1) If you read that entire chapter of the book of Matthew you can see that Jesus was talking about those that wanted to follow HIM. He was likely speaking to Jewish Christians whose families would of course not appreciate or readily welcome a family member ceasing to practice the Jewish religion that their forefathers had practiced for hundreds of years. Whether his words were meant to be literal to that degree or not can certainly be put up for debate. The fact of the matter is that Jesus was still talking about those that wanted to follow HIM. Not those that may convert to a religion that wouldn’t exist for another 1900 years. What is scary is that THIS is EXACTLY how cults operate. They cherry pick scripture, take it out of context, apply it to themselves only and say “See? Look! Jesus was talking about US! In order to be in line for salvation you need to choose US!”
2) Cherry picking this particular set of verses and saying that Jesus came to cause divisions and disruptions completely flies in the face of the message of the rest of the gospel accounts. The overwhelming message of the gospels is to spread peace and love. In this case, the Jehovah’s Witnesses choose to ignore that message, and instead focus on a dogmatic and literal interpretation taken out of context so they can justify their hurtful actions.
They end this FAQ section be talking about unbelieving mates and whether or not a practicing Jehovah’s Witness is urged to end the marriage with such a person. Yet again, they deploy a half truth. If the unbelieving mate does not, in any way, shape or form, pose a threat to the “spirituality” of the witness, then said witness is encouraged to stay with that unbelieving mate. The hope is that the unbelieving mate will someday convert. But what if the unbelieving mate challenges the teachings of the Jehovah’s Witnesses? This constitutes “spiritual endangerment” and the JW spouse would then be encouraged to flee for his or her own “spriritual protection. I.E. – To keep him/her indoctrinated with no exposure to anything negative about the organization. Remember, JWs are not allowed to harbor any thoughts that aren’t in line with current teachings or listen to arguments that are critical of leadership.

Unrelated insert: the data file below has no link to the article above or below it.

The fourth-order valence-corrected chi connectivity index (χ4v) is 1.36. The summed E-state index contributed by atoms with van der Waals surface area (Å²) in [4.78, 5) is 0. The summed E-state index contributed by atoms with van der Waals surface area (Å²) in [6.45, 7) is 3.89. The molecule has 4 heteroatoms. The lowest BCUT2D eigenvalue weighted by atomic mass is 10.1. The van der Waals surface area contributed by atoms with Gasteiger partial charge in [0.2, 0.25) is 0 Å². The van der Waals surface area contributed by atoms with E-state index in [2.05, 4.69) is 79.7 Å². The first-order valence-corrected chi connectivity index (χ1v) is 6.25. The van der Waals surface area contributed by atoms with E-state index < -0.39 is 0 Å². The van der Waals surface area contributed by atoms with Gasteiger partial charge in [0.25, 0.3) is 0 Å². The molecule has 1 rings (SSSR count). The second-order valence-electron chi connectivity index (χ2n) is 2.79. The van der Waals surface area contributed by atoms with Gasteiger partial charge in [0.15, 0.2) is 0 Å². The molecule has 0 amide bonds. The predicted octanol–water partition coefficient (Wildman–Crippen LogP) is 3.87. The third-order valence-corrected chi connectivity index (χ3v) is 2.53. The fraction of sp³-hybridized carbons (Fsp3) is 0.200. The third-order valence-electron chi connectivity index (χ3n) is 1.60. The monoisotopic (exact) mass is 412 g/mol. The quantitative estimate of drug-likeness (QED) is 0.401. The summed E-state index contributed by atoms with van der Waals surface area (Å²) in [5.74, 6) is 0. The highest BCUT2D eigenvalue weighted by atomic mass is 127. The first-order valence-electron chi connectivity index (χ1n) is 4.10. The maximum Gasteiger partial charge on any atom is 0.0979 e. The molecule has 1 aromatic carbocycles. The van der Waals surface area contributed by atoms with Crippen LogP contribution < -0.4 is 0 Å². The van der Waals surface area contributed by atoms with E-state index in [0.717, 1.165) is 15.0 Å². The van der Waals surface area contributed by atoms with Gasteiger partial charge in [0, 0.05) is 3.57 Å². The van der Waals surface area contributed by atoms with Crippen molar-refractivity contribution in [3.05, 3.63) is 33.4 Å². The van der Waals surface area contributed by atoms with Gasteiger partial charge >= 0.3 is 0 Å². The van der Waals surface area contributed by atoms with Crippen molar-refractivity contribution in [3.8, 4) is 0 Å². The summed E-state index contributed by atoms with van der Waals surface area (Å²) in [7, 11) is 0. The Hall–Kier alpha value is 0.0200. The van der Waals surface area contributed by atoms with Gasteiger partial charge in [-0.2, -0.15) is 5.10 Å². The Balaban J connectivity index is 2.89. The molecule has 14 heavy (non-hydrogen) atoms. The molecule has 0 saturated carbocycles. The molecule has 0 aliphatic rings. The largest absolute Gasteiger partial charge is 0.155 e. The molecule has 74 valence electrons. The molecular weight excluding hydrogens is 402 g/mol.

ANY time a group or organization urges you to treat a family member as though they are dead, it is a cause for concern. ANY time a group or organization urges you to treat a child in your family differently than the rest you should be alarmed, and you can rest assured that such treatment would be much more harsh if federal and state laws didn’t prevent children from being neglected by their parents. ANY time church leadership dogmatically applies scripture taken out of context that comes across as unloving, you may rest assured, it is a sign of cultish control.